Too sweet to be true: The truth about sweeteners

We use sugar for everything, it seems. We dump it in our coffee, toss it in our cereal and use it in our recipes. We love sugar. In fact, Americans are known to consume 165 pounds of added sugar per year.

Sugar, though, has about 16 calories per teaspoon and can cause your blood sugar to spike. Sugar, or sucrose, can help boost your energy, but it has little nutritional value. The American Heart Association suggests that women consume no more than 6 teaspoons of sugar per day, averaging out to about 100 calories per day. Men should cap their sugar intake at 9 teaspoons per day, about 150 calories per day.

You’ve considered choosing a healthier option to pour into your morning coffee, but you stare at the container wondering what color to choose – pink, blue, yellow or white?

Not all artificial sweeteners are created equal, and some are not that healthy for you. Here’s the breakdown of some of the most common types of sweeteners:

Saccharin. Commonly known as Sweet ‘N’ Low – or the pink packet, saccharin is low in calories. There’s about 1/8 of a calorie in a teaspoon of Sweet ‘N’ Low. Because Sweet ‘N’ Low is about 300 times sweeter than regular sugar, a little goes a long way. The downfall with the pink packet is that it is often associated with a bitter, chemical-flavor aftertaste.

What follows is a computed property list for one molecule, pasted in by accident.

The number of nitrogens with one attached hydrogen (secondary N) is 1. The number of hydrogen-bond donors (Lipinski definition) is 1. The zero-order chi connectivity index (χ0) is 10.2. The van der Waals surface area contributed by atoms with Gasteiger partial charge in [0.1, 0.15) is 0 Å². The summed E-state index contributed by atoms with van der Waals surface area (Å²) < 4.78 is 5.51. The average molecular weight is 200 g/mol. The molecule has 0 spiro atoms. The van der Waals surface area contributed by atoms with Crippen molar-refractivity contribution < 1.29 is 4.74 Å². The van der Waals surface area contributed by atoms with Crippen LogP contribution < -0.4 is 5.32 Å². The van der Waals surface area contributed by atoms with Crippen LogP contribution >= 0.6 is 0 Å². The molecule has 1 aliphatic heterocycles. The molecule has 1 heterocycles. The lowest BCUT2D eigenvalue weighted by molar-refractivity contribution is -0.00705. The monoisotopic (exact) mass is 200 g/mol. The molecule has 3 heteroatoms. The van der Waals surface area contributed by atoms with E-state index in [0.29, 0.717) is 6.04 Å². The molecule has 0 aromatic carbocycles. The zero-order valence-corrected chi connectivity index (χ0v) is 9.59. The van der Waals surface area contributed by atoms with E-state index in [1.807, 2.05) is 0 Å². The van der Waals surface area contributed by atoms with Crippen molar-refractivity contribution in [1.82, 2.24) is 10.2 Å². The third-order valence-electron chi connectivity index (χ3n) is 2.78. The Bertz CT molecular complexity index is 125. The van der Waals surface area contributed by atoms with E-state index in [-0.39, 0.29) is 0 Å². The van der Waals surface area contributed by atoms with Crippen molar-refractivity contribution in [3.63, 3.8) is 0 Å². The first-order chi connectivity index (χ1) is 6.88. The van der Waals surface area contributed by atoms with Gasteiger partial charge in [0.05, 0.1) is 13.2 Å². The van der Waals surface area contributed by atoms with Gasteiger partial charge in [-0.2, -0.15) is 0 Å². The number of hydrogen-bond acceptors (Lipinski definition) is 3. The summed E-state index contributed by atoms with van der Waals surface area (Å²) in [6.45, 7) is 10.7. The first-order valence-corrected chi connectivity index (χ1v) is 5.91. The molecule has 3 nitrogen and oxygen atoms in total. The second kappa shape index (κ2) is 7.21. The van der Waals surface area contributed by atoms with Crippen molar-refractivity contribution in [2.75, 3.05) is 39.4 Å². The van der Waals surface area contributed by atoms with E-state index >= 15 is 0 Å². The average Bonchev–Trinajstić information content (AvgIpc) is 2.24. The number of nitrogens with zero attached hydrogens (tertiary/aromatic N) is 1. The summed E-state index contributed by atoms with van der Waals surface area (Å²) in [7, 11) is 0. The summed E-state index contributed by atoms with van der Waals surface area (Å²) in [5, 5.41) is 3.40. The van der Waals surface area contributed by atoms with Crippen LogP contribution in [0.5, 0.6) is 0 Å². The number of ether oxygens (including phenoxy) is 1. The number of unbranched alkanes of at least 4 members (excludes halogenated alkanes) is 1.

Sucralose. The yellow packet, also known as Splenda, is made with sucralose. Splenda is one of the few artificial sweeteners that is safe to use in baking and cooking. It is a good substitute for those with diabetes. Additionally, Splenda holds zero calories per teaspoon, and it is 600 times sweeter than sugar.

Aspartame. Unlike the other artificial sweetener, the blue packet, also known as Equal, clocks in at 24 calories per teaspoon. Additionally, Equal is made of aspartame, which is 180 times sweeter than sugar. Aspartame, though, may trigger headaches and migraines in some users.

Stevia. Derived from the stevia plant, this is one of the few natural forms of sweetener. It is about 200 times sweeter than sugar and has about 3.75 calories per serving. Stevia is thought to help control blood pressure in those who suffer from diabetes, but studies are still inconclusive.

Rebiana. Although not typically found in a packet at a restaurant, rebiana, or Truvia, is a commonly used sugar substitute. Rebiana is derived from the stevia plant and is fairly new to the market. Rebiana is mixed with Erythritol to form the sweetener known as Truvia. Some studies have shown that rebiana may cause DNA damage and mutations, but it is still too early to tell. You may want to be careful how much you consume.

Agave nectar. Similar to honey, agave nectar comes from the agave cactus. It is sweeter than sugar and has about 20 calories per teaspoon. Agave nectar contains more fructose, making it less likely to cause a spike in blood sugar.

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